Control-driven Task-level Parallelism - 2024.1 English

Vitis High-Level Synthesis User Guide (UG1399)

Document ID
UG1399
Release Date
2024-05-30
Version
2024.1 English

Control-driven TLP is useful to model parallelism while relying on the sequential semantics of C++, rather than on continuously running threads. Examples include functions that can be executed in a concurrent pipelined fashion, possibly within loops, or with arguments that are not channels but C++ scalar and array variables, both referring to on-chip and to off-chip memories. For this kind of model, Vitis HLS introduces parallelism where possible while preserving the behavior obtained from the original C++ sequential execution. The control-driven TLP (or dataflow) model provides:

  • A subsequent function can start before the previous finishes
  • A function can be restarted before it finishes
  • Two or more sequential functions can be started simultaneously

While using the dataflow model, Vitis HLS implements the sequential semantics of the C++ code by automatically inserting synchronization and communication mechanisms between the tasks.

The dataflow model takes this series of sequential functions and creates a task-level pipeline architecture of concurrent processes. The tool does this by inferring the parallel tasks and channels. The designer specifies the region to model in the dataflow style (for example, a function body or a loop body) by specifying the DATAFLOW pragma or directive as shown below. The tool scans the loop/function body, extracts the parallel tasks as parallel processes, and establishes communication channels between these processes. The designer can additionally guide the tool to select the type of channels - for example, FIFO (hls::stream or #pragma HLS STREAM) or PIPO or hls::stream_of_blocks. The dataflow model is a powerful method for improving design throughput and latency.

In order to understand how Vitis HLS transforms your C++ code into the dataflow model, refer to the simple_fifos example shown below. The example applies the dataflow model to the top-level diamond function using the DATAFLOW pragma as shown.

#include "diamond.h"
 
void diamond(data_t vecIn[N], data_t vecOut[N])
{
  data_t c1[N], c2[N], c3[N], c4[N];
#pragma HLS dataflow
  funcA(vecIn, c1, c2);
  funcB(c1, c3);
  funcC(c2, c4);
  funcD(c3, c4, vecOut);
}

In the above example, there are four functions: funcA, funcB, funcC, and funcD. funcB and funcC do not have any data dependencies between them and therefore can be executed in parallel. funcA reads from the non-local memory (vecIn) and needs to be executed first. Similarly, funcD writes to the non-local memory (vecOut) and therefore has to be executed last.

The following waveform shows the execution profile of this design without the dataflow model. There are three calls to the function diamond from the test bench. funcA, funcB, funcC, and funcD are executed in sequential order. Each call to diamond, therefore, takes 475 cycles in total as shown in the following figure.

Figure 1. Diamond Example without Dataflow

In the following figure, when the dataflow model is applied and the designer selected to use FIFOs for channels, all the functions are started immediately by the controller and are stalled waiting on input. As soon as the input arrives, it is processed and sent out. Due to this type of overlap, each call to diamond now only takes 275 cycles in total as shown below. Refer to Combining the Three Paradigms for a more detailed discussion of the types of parallelism that can be achieved for this example.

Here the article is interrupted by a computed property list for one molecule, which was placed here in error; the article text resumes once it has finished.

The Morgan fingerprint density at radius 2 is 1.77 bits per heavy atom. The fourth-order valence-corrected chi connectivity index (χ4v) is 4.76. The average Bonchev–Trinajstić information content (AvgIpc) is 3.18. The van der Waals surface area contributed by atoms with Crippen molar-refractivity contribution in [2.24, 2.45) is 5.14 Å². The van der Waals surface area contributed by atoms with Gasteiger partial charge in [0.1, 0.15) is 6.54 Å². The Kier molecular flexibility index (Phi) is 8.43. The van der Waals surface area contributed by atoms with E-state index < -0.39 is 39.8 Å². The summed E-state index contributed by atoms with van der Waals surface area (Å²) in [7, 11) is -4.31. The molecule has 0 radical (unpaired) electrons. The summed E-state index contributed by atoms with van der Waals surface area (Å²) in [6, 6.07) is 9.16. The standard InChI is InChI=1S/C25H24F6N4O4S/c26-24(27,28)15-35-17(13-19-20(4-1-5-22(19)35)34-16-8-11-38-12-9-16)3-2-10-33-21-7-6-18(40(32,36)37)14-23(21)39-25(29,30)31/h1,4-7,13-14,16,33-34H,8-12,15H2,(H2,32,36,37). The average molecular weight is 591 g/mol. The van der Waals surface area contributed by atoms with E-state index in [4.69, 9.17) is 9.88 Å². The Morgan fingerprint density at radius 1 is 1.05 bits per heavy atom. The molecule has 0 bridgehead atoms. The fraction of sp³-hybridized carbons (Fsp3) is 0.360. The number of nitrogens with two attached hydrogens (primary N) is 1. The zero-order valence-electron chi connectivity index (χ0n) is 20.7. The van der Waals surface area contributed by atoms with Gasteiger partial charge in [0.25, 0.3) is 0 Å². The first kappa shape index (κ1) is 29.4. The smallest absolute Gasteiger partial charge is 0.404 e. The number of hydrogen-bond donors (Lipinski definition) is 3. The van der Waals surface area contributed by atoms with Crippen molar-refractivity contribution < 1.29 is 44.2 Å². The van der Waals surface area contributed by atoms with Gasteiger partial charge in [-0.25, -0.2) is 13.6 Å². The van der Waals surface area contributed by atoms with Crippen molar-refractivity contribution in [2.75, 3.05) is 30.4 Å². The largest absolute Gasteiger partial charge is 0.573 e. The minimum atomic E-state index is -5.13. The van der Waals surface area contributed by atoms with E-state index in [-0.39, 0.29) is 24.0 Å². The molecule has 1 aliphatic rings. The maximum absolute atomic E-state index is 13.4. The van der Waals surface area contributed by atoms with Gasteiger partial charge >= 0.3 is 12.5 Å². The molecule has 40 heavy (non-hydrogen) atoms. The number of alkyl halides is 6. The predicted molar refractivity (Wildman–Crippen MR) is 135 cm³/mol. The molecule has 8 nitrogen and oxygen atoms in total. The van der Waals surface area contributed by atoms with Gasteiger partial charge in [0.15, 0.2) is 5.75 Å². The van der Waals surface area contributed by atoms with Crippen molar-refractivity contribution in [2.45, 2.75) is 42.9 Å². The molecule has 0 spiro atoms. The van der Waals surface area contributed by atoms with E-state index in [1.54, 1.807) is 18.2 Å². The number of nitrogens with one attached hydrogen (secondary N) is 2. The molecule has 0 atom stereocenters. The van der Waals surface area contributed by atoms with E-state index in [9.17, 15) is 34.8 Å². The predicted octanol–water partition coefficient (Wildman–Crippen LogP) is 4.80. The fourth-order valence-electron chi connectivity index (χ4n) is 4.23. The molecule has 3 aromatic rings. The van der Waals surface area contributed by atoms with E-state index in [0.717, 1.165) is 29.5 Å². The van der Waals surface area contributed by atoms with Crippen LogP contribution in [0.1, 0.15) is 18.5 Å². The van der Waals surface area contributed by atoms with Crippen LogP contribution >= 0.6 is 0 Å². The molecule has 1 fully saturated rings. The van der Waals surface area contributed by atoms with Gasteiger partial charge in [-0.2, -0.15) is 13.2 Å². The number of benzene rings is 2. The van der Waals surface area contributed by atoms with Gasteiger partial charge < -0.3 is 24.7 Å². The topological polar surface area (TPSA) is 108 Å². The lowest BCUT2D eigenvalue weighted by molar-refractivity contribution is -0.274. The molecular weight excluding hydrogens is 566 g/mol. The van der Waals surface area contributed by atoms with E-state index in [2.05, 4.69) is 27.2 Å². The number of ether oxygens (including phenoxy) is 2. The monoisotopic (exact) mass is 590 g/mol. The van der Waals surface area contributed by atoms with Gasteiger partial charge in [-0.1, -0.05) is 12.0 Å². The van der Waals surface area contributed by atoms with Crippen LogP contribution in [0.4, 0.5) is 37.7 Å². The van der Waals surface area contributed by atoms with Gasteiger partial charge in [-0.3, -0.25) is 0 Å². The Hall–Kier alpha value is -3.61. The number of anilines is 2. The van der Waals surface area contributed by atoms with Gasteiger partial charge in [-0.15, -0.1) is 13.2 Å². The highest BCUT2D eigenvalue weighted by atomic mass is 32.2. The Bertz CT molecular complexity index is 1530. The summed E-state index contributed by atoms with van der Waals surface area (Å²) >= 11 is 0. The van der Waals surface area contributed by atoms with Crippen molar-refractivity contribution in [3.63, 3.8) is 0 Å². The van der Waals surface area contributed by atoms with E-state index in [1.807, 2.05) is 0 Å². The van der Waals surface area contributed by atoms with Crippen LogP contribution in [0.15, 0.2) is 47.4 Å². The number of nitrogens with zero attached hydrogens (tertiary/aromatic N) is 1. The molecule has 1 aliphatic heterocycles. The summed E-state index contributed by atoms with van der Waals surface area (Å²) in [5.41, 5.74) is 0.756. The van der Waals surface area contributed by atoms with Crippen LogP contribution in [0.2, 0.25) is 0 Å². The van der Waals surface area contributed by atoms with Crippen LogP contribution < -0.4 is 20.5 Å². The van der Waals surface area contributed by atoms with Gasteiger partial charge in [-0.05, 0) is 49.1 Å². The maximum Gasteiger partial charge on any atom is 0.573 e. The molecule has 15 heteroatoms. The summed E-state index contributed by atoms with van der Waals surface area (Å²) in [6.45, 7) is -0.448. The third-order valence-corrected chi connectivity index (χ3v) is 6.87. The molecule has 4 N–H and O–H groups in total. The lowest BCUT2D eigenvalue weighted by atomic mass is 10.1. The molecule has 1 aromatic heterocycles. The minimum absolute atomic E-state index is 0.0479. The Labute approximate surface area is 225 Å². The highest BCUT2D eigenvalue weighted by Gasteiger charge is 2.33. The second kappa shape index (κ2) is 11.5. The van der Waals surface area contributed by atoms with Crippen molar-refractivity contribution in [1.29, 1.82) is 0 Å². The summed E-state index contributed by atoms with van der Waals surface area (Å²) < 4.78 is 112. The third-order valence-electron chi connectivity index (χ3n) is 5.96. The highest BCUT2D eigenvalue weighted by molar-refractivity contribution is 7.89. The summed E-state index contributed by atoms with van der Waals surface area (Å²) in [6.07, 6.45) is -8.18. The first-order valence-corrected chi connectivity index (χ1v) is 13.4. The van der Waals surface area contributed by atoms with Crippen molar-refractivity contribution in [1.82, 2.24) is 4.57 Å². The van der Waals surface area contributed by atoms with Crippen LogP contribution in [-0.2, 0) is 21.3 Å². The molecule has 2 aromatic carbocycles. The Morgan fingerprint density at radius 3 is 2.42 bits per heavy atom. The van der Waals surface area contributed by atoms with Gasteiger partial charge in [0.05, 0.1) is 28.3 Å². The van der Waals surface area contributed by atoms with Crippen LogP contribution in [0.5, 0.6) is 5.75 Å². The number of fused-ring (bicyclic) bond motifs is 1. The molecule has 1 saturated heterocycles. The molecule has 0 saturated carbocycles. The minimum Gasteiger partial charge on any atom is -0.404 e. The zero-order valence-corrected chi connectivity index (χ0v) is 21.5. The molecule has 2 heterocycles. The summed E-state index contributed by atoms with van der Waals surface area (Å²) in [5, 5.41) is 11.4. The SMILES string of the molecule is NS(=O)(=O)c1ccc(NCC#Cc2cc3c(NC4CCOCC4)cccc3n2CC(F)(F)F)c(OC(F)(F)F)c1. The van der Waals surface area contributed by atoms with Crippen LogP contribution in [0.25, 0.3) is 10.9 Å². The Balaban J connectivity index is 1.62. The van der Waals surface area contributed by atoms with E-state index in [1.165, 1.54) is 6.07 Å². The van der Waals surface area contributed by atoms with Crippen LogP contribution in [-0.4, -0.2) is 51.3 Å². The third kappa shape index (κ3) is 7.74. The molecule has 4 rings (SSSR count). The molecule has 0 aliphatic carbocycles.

Figure 2. Diamond Example with Dataflow

This type of parallelism cannot be achieved without incurring an increase in hardware utilization. When a particular region, such as a function body or a loop body, is identified as a region to apply the dataflow model, Vitis HLS analyzes the function or loop body and creates individual channels from C++ variables (such as scalars, arrays, or user-defined channels such as hls::streams or hls::stream_of_blocks) that model the flow of data in the dataflow region. These channels can be simple FIFOs for scalar variables, or ping-pong (PIPO) buffers for non-scalar variables like arrays (or stream of blocks when you need a combination of FIFO and PIPO behavior with explicit locking of the blocks).

Each of these channels can contain additional signals to indicate when the channel is full or empty. By having individual FIFOs and/or PIPO buffers, Vitis HLS frees each task to execute independently and the throughput is only limited by the availability of the input and output buffers. This allows for better overlapping of task execution than a normal pipelined implementation, but does so at the cost of additional FIFO or block RAM registers for the ping-pong buffer.

Tip: This overlapped execution optimization is only visible after you run the cosimulation of the design - it is not observable statically (though can be easily imagined in the Dataflow Viewer after C Synthesis).

The dataflow model is not limited to a chain of processes but can be used on any directed acyclic graph (DAG) structure, or cyclic structure when using hls::streams. It can produce two different forms of overlapping: within an iteration if processes are connected with FIFOs, and across different iterations when connected with PIPOs and FIFOs. This potentially improves performance over a statically pipelined solution. It replaces the strict, centrally-controlled pipeline stall philosophy with a distributed handshaking architecture using FIFOs and/or PIPOs. The replacement of the centralized control structure with a distributed one also benefits the fanout of control signals, for example register enables, which is distributed among the control structures of individual processes. Refer to the Task Level Parallelism/Control-Driven examples on GitHub for more examples of these concepts.